NFP enriches marriage relationship
By RENEE WEBB, Globe editor
July 13, 2006
A young couple in the Diocese of Sioux City isn't accustomed to speaking
about private matters such as their sexuality in the public forum, but wishing
to spread the word about the benefits of natural family planning motivated Forde
and Kathryn Fairchild to agree to an interview for this article.
Forde said when he had first read about the Catholic Church's teachings on
human life and sexual intimacy "it seemed an invitation to a romanticism in
a very unique and high way. To always remember that a sexual act is an
opportunity to share the responsibilities and the joy of life is an invitation
to draw closer to your partner."
The couple married five years ago and have used NFP from the start of their
sacramental union. It was important to the couple to be in keeping with the
teachings of the church, but Forde stressed the fact that independently of the
authority it made sense to him - "to not separate the act from the
"NFP helps guard against selfishness because anything you get enjoyment
from can become selfish if you enter into it solely for what you get out of
it," noted Forde, 32. "If you always keep in mind the opportunity for
life in the act, it helps us - or maybe I mean me - to prevent it from being a
selfish act. It is richer and more intimate."
The times of abstinence become a gift for the couple, as they grow closer to
one another through increased communication and understanding.
"And there will be abstinent times in life - medical reasons and so
forth - so it prepares you for that," added Kathryn. "If you have that
line of openness and lack of selfishness, it will not be such a trial."
She pointed out that society puts most of the responsibility for birth
control on the woman.
"This puts the weight equally on two people," said Kathryn, 31, who
is the director of faith formation and campus ministry at Bishop Heelan High
School in Sioux City.
Forde, who is an Assistant United States Attorney for the Department of
Justice, was quick to add that it becomes "our cycle, not her
Another added benefit is that there are no negative health risks associated
with natural family planning.
For Kathryn, she acknowledged that her first real knowledge of NFP came in
marriage preparation classes. They were wed at the Basilica of Notre Dame so
they had to follow the requirements of the Diocese of Joliet. That diocese
required couples take an actual NFP course at the hospital.
"I went to a public high school and in sex education class I never once
heard about a woman's true cycle - the indicators of a fertile cycle," she
said. "It's a normal thing, but you never hear about it."
One of the main signs of fertility - mucas - was never mentioned. She
recalled how as a child she and her friends all thought they had something wrong
Forde noted that in a society that is so obsessed with sex, he finds it
incredible that most people are ignorant about women's fertility cycles. Prior
to NFP education, he put himself in that same category.
Kathryn pointed out that in the marriage prep training in the Diocese of
Joliet they learned the Billings method of NFP, but after moving to the Diocese
of Sioux City they took refresher courses in the Creighton model through the
Fertility Care Practitioners at Mercy Medical Center.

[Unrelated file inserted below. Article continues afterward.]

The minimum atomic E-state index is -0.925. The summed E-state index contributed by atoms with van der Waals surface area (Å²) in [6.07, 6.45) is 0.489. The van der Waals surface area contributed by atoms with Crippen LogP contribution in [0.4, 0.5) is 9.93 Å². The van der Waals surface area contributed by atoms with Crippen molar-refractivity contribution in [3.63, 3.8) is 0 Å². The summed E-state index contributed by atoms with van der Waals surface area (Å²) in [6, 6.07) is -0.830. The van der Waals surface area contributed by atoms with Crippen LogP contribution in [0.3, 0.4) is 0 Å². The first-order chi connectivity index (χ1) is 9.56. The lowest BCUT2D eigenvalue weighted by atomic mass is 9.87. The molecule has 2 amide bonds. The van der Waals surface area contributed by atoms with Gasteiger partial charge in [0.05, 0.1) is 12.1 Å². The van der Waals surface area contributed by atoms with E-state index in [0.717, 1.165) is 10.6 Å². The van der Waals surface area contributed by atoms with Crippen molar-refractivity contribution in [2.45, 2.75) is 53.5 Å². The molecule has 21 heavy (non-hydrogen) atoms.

For the first two years of their marriage, the couple practiced NFP to avoid
pregnancy, but in recent years they used it to help plan and conceive a child.
After three miscarriages, the Fairchilds welcomed Marygrace into the world on
May 12 this year.
They plan to continue to use NFP. She pointed out that they are presently
moving into uncharted waters with the method as she is nursing their newborn.
They have sought the guidance of the NFP practitioners at Mercy. It is a
blessing for the couple to have access to experts in this field.
Ideally, the couple would like to wait a while - a year or so - before they
have their next child.
It is the Fairchilds' wish that more people would investigate the benefits
and effectiveness of NFP.
"I think NFP is looked down upon as ineffective, old-fashioned and
unnecessary," said Forde.
In reality, statistics show that NFP is 99 percent effective when used to
prevent or postpone pregnancy when used by an instructed and motivated couple.
"NFP can't just be a way to not have kids. You have to use it working
with creation." He added, "NFP has been good for us and I think we are
closer because of it."
Among their Catholic friends, openness to NFP is mixed, but Kathryn believes
that in the secular world as a whole, people appear to look down upon it.
"People tend to not see fertility as a gift," she said.
Forde added, "Don't dismiss NFP because you don't want to be told what
to do. Look into it and consider it and know that there is one couple - who is
very private and embarrassed to talk about this - feel that it is such an
important invitation to intimacy in a relationship that we think it is worth
Vera Ludwig, family programs director for the diocese, affirmed many of the
advantages that the Fairchilds addressed such as increased communication in the
She stressed the fact that while it is in line with the teachings of the
church, they would like couples to use this method because ultimately it
benefits the couple and their marriages.
One of the biggest struggles right now is the availability of instructors.
The Office of Adult and Family Ministries will work with couples to help them
secure the proper instruction necessary to become teaching couples. That office
works with the Office of Hispanic Ministry for couples seeking NFP instruction
If you wish to receive more information about NFP contact Ludwig at (712)